The second present under the tree from engineering was ASE 16sp02 NV Cache. While ASE 16sp02 was GA’d in October, there were two features in restricted release due to finalizing some usability aspects. One of course is the HADR feature in the Always-On option – which should be unrestricted with the release of ASE 16sp02 pl03. However, in ASE 16sp02 pl02, we moved the NV Cache feature from restricted to fully available. The NV Cache feature leverages SSD devices to extend main memory through an industry standard technique called “SSD cache extension”. Whereas competitive offerings were limited to clean pages only and also didn’t differentiate between cache hits, ASE engineering built a “smarter SSD cache”. In the case of ASE, the named caches (or default data cache) are divided into two page chains – Single Access Cache Chain (SACC) and Multi-Access Cache Chain (MACC). The first time a page is read, it is appended to the SACC. If the pages is read a second time while still in cache, it is then appended to the MACC. When pages from the SACC hit the wash marker are not moved to the NV-Cache – but instead are simply discarded (if clean – if not, a write is posted then discarded once write completes). However, when a page in the MACC hits the wash marker, it is copied to the NV-Cache. If the page is re-read, it simply is read (and removed) from the NV Cache and placed back into the standard cache (on the MACC list obviously). As a result, the NV Cache is more effective as it isn’t filled with useless read-once-and-discard data. In addition, the other competitive advantage to ASE’s NV Cache over competitive offerings is that all writes are done via the NV Cache. The rationale is a bit interesting. Have you ever run a query with ‘set statistics io on’ and seen a lot of writes – in particular the writes increasing or fluctuating with increased concurrency on the system??? The answer is actually in the documentation. While it *could* be sort spills or other worktable related query processing – it also *could* be the simple fact that in reading pages from disk into memory requires other pages to be pushed out – e.g. normal MRU-LRU processing. As pages are brought into memory, your cache changes may push dirty pages already in cache through the wash marker, resulting in disk writes on tables/indexes you are not even affecting with your query – disk writes of dirty pages written to by other users. Depending on the size of your cache (more specifically the wash size), you may have had to wait for these writes to complete before there were clean pages for you to be able to read pages from disk – called ‘cache stalls’. Admittedly, infrequent, but they do happen. More to the point, when writing to the transaction log, any ULC flushes or commits had to wait for the actual writes to disk – which often was the biggest cause of log semaphore contention as was evident in the ‘delayed commit’ option implementation. When a database is bound to an NV Cache, all writes instead happen first to the NV Cache – and then ‘lazy cleaner’ threads write the dirty pages to disk. The number of lazy cleaners is configurable using sp_configure and the NV Cache supports a ‘journal’ which tracks the write sequence to ensure recoverability (and to denote which pages need to be written by the lazy cleaners). Once again, early testing by our partner EMC using their XtremIO(TM) All Flash Array has shown that using these devices as NV Cache provides nearly the same performance as an all-SSD hosted database – despite using much slower HDD for actual storage. The actual peformance numbers will be reported via a whitepaper that my colleague Andrew Neugebauer is working on with EMC. More information on the NV Cache can be found in the ASE 16sp02 System Administration Guide volume 2, Chap 4 – Configuring Data Caches, Section 4.19 – Managing NV Cache.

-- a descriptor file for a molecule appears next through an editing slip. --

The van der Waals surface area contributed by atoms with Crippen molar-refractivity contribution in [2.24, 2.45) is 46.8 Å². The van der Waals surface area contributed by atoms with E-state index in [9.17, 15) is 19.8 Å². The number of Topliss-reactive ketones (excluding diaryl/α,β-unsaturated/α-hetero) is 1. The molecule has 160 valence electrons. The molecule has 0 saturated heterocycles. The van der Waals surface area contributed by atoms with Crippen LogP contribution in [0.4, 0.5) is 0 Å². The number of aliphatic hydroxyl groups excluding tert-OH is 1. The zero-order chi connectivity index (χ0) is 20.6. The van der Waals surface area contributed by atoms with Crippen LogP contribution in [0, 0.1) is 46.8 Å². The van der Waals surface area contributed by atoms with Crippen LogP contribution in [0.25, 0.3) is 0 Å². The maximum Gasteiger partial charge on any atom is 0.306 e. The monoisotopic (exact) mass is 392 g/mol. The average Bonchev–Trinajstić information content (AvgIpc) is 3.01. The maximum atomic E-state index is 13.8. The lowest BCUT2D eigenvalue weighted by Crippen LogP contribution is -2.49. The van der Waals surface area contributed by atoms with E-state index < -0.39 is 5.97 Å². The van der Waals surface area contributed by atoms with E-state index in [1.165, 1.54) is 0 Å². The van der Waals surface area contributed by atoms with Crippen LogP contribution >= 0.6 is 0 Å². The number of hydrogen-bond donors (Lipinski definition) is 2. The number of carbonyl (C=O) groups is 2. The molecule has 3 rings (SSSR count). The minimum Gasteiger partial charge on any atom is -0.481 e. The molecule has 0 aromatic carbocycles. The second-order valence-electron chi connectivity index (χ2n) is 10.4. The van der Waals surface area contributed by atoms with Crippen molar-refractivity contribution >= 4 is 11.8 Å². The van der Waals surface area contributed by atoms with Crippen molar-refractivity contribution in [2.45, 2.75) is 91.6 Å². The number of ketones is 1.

….and based on the roadmap, all I can say is that next year’s presents look equally attractive to speed freaks such as myself….only 340-odd days to go….